MYSQL Databases and scalability + More

If we host a script that is dependent mostly on DB query for MYSQL. If the # of queries per hour or seconds is/are huge does MYSQL have a capacity to handle huge scalability?

No. Then what are the possible alternatives to MYSQL that can be integrated with the PHP?

If yes, then is “Yes” a yes with some constraints or dependent on server capacities?

Completely depends on the data and the queries. In general, when used correctly, MYSQL scales very well, but only when used correctly.

When used incorrectly it can come a grinding halt quite quickly.

It it possible to guide me more on this? Or understanding is subjective?

It’s more an “it depends”

Starting with the data, database engine and the database design.

IMHO, the trick is knowing common gotcha’s and gaining earned experience.

eg. complex queries on large tables that do full table scans should be avoided.

I think if you get in the habit of running EXPLAIN on your queries while working them up it will help you.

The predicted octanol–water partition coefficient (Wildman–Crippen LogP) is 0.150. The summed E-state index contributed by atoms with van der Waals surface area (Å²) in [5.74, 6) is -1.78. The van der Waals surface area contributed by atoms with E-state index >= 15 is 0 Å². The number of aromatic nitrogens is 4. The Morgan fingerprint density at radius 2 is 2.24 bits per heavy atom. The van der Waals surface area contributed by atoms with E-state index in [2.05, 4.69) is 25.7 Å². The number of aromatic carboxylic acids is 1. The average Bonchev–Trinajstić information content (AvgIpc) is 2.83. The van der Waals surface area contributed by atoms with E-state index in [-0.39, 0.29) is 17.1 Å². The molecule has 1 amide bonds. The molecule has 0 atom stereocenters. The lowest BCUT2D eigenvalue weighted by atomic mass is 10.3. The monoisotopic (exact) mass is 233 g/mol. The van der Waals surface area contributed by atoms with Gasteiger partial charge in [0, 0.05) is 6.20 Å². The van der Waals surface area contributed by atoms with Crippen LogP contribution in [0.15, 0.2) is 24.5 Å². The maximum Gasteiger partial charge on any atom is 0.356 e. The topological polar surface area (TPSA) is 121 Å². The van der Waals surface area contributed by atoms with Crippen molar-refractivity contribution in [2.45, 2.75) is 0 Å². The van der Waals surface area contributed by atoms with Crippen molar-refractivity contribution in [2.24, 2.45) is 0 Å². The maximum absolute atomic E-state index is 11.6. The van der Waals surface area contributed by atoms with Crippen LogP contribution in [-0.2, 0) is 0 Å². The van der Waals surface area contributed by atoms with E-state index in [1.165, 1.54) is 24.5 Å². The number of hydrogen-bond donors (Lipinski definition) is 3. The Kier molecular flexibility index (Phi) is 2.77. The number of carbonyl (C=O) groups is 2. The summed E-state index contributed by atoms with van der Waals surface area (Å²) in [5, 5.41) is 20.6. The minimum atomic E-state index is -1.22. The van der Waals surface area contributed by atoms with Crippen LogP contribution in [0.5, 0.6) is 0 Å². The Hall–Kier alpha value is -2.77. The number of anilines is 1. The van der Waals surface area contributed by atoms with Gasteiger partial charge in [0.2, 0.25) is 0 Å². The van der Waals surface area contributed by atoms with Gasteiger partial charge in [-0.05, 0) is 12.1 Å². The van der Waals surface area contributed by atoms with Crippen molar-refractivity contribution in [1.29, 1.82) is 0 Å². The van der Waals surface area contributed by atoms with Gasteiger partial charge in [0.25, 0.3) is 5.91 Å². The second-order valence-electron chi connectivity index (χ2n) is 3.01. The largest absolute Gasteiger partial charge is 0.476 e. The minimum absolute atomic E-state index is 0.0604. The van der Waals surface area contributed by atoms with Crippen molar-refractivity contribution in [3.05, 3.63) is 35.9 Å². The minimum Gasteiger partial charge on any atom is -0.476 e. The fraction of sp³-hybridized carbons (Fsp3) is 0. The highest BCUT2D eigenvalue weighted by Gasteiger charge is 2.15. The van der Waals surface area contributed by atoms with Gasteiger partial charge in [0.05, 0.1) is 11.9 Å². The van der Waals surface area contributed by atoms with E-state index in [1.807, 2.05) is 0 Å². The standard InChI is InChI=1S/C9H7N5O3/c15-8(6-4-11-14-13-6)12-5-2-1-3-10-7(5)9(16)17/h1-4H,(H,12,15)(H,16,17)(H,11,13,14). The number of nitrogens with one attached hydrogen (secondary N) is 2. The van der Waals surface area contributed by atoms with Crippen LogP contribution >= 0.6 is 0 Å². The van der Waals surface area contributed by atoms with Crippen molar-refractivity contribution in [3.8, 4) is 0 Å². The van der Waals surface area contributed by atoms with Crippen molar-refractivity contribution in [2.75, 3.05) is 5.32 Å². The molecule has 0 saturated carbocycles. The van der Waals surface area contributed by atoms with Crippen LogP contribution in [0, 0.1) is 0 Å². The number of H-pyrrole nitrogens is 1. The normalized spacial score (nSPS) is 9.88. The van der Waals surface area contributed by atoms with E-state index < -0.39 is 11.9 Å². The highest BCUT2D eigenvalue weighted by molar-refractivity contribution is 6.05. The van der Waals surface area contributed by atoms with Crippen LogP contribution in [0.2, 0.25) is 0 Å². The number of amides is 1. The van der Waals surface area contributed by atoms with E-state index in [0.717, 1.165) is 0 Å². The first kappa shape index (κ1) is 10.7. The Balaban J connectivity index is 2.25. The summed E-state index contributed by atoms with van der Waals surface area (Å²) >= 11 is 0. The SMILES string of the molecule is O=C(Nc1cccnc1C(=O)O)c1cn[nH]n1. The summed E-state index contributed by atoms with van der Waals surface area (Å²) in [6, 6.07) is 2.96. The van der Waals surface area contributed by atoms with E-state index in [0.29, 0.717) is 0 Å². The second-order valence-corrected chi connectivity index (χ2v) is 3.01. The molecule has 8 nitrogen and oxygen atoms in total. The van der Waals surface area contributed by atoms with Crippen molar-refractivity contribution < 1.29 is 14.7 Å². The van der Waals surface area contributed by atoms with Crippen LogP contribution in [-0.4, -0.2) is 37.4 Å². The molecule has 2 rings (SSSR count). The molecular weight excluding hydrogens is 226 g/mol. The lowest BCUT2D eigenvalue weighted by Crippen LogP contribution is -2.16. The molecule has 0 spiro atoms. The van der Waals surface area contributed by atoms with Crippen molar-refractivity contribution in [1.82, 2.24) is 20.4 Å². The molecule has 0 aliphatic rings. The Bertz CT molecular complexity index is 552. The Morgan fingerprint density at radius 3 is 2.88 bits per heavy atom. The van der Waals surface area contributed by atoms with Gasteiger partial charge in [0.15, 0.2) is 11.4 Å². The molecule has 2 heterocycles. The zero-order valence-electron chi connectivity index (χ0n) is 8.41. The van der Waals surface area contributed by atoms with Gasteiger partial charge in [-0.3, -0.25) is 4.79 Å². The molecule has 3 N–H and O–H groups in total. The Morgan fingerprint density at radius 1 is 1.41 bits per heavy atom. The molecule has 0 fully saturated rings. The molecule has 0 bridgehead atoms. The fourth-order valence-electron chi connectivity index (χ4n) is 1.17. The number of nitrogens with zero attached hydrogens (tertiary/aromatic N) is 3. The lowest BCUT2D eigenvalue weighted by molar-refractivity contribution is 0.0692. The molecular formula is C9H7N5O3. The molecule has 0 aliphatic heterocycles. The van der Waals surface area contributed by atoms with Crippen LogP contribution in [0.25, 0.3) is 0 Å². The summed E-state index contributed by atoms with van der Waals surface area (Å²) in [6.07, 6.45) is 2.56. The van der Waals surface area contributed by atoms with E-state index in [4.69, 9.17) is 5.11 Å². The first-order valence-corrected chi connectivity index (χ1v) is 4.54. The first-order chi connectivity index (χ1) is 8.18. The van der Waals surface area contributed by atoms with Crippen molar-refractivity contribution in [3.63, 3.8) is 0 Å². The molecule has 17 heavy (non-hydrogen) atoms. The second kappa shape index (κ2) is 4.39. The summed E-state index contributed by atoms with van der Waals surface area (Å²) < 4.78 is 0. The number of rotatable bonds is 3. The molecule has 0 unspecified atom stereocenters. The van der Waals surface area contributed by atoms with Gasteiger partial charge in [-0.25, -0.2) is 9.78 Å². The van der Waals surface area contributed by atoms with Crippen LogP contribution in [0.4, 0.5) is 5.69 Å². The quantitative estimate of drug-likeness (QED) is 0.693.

As for “can MySQL handle enterprise” I’m totally guessing but I don’t think it would become a problem until the load got a lot more than even a moderately large and popular site. I’m also guessing that by the time most sites get to that point they’ve had time to adjust where needed.

It’s hard to get specific, but these are a few things that are likely to become problematic given enough data and enough time:

  • queries with nested subqueries
  • queries with self joins
  • queries with too many joins
  • not enough indices (makes SELECT really slow)
  • too many indices (makes mutations like INSERT and UPDATE really slow)
  • using functions in WHERE and/or HAVING clauses (making the query not sargable1)
  • not tuning MySQL at all in terms of memory etc

There’s probably more, and not all of these will always be problematic. YMMV.

1 if you don’t know what it means, google it :slight_smile:

Another that comes to mind is understanding pattern searching. eg.

ILIKE '*sumtn'” is more expensive than “LIKE 'sumtn*'

Depending, the inefficiency might be acceptable I guess. If a table is almost assuredly going to always be relatively small / infrequently queried and there are more urgent needs maybe a comment like

# Hey, sorry for the burn bro. bottom line and all that

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